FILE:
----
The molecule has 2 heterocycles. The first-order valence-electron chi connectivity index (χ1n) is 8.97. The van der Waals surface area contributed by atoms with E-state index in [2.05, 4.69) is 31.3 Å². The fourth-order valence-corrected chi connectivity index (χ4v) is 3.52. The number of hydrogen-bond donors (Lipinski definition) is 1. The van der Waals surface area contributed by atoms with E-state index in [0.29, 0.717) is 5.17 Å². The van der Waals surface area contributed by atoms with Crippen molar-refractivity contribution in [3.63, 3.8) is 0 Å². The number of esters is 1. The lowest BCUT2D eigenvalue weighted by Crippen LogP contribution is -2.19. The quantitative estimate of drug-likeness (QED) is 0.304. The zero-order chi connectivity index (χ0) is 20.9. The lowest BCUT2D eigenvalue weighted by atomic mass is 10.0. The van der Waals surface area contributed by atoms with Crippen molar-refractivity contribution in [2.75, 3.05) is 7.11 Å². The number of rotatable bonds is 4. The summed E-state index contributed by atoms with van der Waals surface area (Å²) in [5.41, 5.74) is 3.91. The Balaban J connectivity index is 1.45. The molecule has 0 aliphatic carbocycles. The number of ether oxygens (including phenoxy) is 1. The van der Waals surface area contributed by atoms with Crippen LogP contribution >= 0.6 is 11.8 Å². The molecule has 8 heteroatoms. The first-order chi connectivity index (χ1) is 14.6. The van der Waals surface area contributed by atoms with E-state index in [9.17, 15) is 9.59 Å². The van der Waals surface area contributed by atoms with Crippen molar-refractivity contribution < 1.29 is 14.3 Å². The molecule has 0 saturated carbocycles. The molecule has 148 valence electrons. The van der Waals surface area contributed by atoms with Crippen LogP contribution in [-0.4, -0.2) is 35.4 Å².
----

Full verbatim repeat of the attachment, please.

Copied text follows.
The molecule has 2 heterocycles. The first-order valence-electron chi connectivity index (χ1n) is 8.97. The van der Waals surface area contributed by atoms with E-state index in [2.05, 4.69) is 31.3 Å². The fourth-order valence-corrected chi connectivity index (χ4v) is 3.52. The number of hydrogen-bond donors (Lipinski definition) is 1. The van der Waals surface area contributed by atoms with E-state index in [0.29, 0.717) is 5.17 Å². The van der Waals surface area contributed by atoms with Crippen molar-refractivity contribution in [3.63, 3.8) is 0 Å². The number of esters is 1. The lowest BCUT2D eigenvalue weighted by Crippen LogP contribution is -2.19. The quantitative estimate of drug-likeness (QED) is 0.304. The zero-order chi connectivity index (χ0) is 20.9. The lowest BCUT2D eigenvalue weighted by atomic mass is 10.0. The van der Waals surface area contributed by atoms with Crippen molar-refractivity contribution in [2.75, 3.05) is 7.11 Å². The number of rotatable bonds is 4. The summed E-state index contributed by atoms with van der Waals surface area (Å²) in [5.41, 5.74) is 3.91. The Balaban J connectivity index is 1.45. The molecule has 0 aliphatic carbocycles. The number of ether oxygens (including phenoxy) is 1. The van der Waals surface area contributed by atoms with Crippen LogP contribution >= 0.6 is 11.8 Å². The molecule has 8 heteroatoms. The first-order chi connectivity index (χ1) is 14.6. The van der Waals surface area contributed by atoms with E-state index in [9.17, 15) is 9.59 Å². The van der Waals surface area contributed by atoms with Crippen molar-refractivity contribution < 1.29 is 14.3 Å². The molecule has 0 saturated carbocycles. The molecule has 148 valence electrons. The van der Waals surface area contributed by atoms with Crippen LogP contribution in [-0.4, -0.2) is 35.4 Å².